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Donnellan Lecturer (1880-81) in the University of Dublin; Bampton Lecturer (1878),
Public Examiner in Semitic Languages (1894–1895), and late Grinfield Lecturer
on the Septuagint (1893–1897), in the University of Oxford



Vicar of St. Mary's, Stamford Brook, London; Author of "The Expositor's Commentary
on the Epistle to the Romans;" Joint-Editor of "Thirty Thousand Thoughts;"
Editor of "The Comprehensive Scripture Lesson Scheme"





AUG 2 4 1904

Divinity School

Printed by BALLANTYNE, HANSON & Co. At the Ballantyne Press

Rey BR 95 W7


As the word "Protestant," which occurs in the title of this work, is often misrepresented, a few remarks respecting its meaning may be useful. "Protestant" and "Catholic" are terms which, when rightly understood, are not conflicting. True Protestantism holds firmly to the truths set forth in the Creeds of the Apostolic Church, and protests only against unscriptural additions made to the Primitive Faith. Protestantism is the re-affirmation of that Faith combined with a distinct protest against those errors of doctrine, ritual, and practice which were brought, as St. Peter says, "privily" into the Church of Christ (2 Pet. ii. 2), but which were accepted as "Church teaching" in medieval times, and are still too prevalent. The word Protestantism stands for the return to Primitive and Apostolic Christianity. It is the reassertion of "the faith once for all delivered unto the saints" (Jude 3). When Protestantism is negative in its declarations, it is only to preserve and accentuate some truth which is being perverted. Like the great "Ten Words," as the Jews were wont to term "the Ten Commandments," truths sometimes appear to be simply negations, when in reality they are very far from having that character, as our Lord's summary of that Law (Matt xxii. 36–40) abundantly proves.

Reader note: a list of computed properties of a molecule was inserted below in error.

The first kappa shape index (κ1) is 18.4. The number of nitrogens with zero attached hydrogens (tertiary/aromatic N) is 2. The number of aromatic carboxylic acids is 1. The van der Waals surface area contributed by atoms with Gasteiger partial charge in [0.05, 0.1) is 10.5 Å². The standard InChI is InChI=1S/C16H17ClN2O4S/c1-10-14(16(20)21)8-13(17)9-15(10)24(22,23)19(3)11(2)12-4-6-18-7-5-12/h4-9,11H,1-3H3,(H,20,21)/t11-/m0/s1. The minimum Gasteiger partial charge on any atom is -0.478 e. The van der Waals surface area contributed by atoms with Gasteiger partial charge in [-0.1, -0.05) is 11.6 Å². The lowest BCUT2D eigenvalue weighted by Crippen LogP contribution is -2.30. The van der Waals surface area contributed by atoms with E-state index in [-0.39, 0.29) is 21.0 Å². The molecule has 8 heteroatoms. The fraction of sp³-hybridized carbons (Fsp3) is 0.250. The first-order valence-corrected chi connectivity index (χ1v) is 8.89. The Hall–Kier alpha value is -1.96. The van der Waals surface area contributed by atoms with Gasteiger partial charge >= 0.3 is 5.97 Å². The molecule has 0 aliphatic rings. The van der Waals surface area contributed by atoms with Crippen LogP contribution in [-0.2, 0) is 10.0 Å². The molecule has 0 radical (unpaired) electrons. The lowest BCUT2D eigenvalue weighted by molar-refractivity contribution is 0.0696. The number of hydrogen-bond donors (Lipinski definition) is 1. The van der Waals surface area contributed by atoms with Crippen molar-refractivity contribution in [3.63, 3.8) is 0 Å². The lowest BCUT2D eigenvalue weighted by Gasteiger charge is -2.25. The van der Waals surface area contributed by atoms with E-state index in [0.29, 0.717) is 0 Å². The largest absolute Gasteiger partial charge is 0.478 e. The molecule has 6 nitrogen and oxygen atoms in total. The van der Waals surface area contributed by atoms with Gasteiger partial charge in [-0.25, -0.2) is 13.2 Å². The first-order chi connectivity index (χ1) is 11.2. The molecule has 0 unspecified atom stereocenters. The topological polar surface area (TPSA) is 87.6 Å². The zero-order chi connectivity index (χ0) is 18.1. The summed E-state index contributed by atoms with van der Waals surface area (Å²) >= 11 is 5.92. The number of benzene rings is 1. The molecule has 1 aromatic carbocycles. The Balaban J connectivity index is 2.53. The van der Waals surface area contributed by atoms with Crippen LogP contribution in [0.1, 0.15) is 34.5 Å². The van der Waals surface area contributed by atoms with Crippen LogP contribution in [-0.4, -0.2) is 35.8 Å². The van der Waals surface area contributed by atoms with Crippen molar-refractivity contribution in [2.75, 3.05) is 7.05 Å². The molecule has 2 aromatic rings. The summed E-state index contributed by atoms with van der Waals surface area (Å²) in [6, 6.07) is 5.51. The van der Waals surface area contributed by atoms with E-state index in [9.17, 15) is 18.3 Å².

The present work, therefore, although constructive, is necessarily controversial. Persons who object to controversy ignore the fact that the teaching of Christ and His Apostles was controversial. Truth was set forth by them in contrast with the errors of their times. The first teachers of Christianity were compelled to draw attention to "the weakness and unprofitableness" of the old Mosaic Law (Heb. vii. 18) then passing away, and to oppose the "tradition of men" (Mark vii. 7-9) which had perverted and misrepresented the nobler elements of that Law. The Apostolic Age has been described by the inspired writer as "a time of Reformation" (Heb. ix. 10). The Creeds of the Church were the outcome of controversy. The most brilliant periods of the Church's history were times of controversy. The battle of truth will not be finally won until He that is "Faithful and True" Himself appears on the scene of conflict (Rev. xix. 11, ff.), and until that day arrives, it is faithlessness on the part of the soldiers of Christ to lay aside their armour, and to put into its scabbard “the sword of the Spirit which is the word of God" (Eph. vi. 17).

The book now presented to the public may, no doubt, be found fault with both for containing too much and for containing too little. Certain subjects necessarily recur in articles by different writers. The object of providing a handy work of reference for Protestants on the Romish controversy had always to be borne in mind. The Protestant Dictionary does not profess to be complete as a historical or theological lexicon.

The work, as it is, covers an extensive field of discussion. It is, perhaps, the first attempt made on the Protestant side to deal with the points in dispute by means of a dictionary. But on the Roman Catholic side such aids

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